This scale model of Queen Mary is over 3 feet long and built from metal, wire, plastic, and pewter. It is one of only a few ever built in the world by a company called Maritime Replicas. Since only a few were built, it cost approximately $3,800.00. But the model is worth it due to its rarity, craftsmanship, and extraordinary scale. The photos do not do it justice. Presently, I have an extremely rare, perhaps one of a kind, waterline model which is 5 1/2 foot long being refurbished. It was used as a travel agency display in the 30s, 40s, and 50s in New York. It will be necessary to send this particular model freight. I will have a table built to accomodate it and place it behind my living room sofa which is, thankfully, an inch longer so that the display will not be wider. I am anxious to receive it and builder/refurbisher Ered Matthew of CabinClass.com states that it is the finest waterline model of a ship he has ever encountered.
I use the 3 foot long model for school and library presentations, most recently the “Read Aloud Day” at Eldorado Elementary for a fifth-grade class. Students are read period pieces concerning the building of the ship, the launch, the maiden voyage, and the present day existence of her majesty as a hotel, tourist attraction, and museum. By the fifth grade, most students are capable of imagining a ship as long as the Empire State Building is tall lying on its side in the water. As students a row at a time stand and inspect the model, awe and wonder always ensue and the questions last for a considerable time.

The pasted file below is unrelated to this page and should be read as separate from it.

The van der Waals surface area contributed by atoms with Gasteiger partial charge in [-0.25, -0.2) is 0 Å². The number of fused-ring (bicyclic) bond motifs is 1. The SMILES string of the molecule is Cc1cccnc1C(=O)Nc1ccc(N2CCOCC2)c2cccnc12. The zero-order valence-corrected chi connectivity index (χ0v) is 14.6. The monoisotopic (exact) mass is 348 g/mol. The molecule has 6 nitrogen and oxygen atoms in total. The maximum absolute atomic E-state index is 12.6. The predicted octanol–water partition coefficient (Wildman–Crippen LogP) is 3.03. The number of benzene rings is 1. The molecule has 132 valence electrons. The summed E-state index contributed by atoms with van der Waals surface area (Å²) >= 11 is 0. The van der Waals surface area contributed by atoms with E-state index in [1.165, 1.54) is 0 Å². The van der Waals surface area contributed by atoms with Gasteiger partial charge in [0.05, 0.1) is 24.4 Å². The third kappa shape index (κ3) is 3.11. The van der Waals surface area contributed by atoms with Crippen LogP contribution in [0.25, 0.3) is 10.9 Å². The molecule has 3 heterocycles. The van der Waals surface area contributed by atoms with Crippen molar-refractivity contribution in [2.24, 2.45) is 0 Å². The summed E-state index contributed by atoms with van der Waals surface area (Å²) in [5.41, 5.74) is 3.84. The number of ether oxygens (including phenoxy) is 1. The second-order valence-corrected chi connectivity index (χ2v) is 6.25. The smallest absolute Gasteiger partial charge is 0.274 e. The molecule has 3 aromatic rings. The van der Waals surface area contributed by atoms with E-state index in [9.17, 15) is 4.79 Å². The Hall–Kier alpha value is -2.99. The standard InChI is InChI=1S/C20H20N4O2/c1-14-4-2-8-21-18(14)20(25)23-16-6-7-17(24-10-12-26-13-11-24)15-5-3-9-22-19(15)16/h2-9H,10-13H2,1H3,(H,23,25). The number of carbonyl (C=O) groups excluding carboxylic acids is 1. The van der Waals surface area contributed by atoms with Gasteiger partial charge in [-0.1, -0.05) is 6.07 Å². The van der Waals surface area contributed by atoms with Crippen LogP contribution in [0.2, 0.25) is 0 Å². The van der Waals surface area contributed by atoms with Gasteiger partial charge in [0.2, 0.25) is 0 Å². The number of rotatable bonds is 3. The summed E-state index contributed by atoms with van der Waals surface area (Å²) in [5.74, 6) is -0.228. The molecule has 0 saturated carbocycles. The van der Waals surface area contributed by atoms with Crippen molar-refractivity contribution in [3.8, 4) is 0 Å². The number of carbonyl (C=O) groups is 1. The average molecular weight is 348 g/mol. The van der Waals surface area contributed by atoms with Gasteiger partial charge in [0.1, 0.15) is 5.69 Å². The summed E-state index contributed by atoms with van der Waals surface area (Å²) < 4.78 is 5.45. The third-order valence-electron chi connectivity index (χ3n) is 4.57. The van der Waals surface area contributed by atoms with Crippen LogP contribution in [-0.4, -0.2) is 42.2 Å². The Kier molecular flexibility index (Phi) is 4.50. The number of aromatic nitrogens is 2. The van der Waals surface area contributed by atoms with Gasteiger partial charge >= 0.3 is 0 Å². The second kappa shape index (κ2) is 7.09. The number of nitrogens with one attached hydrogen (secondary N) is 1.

The gauge pictured above measured the temperature pressure of 1 of 24 boilers on Queen Mary. An engineer can be seen in the other photo with a gauge like this one on the right side. The boilers were each 3 storeys high and weighed 100 tons. The “B. P.” indicates “Blowoff Pressure” which was maintained at approximately 425 degrees as can be seen on the gauge between the red indicators. The boilers used a crude oil called “Bunker C” which supplied the main turbine engines with 240,000 horse power. At full speed, Queen Mary thundered across the Atlantic at a normal speed of 32 knots. Queen Mary burned a gallon of Bunker C oil for every 8 feet she moved. She was the fastest ship in the world and held the Blue Riband until the liner United States broke her record in 1952. Sadly, the city of Long Beach, California which purchased Queen Mary in 1967 stripped all 24 of the boilers from their beds as well as the massive turbines which turned the propellers. Today, only the aft engine room remains.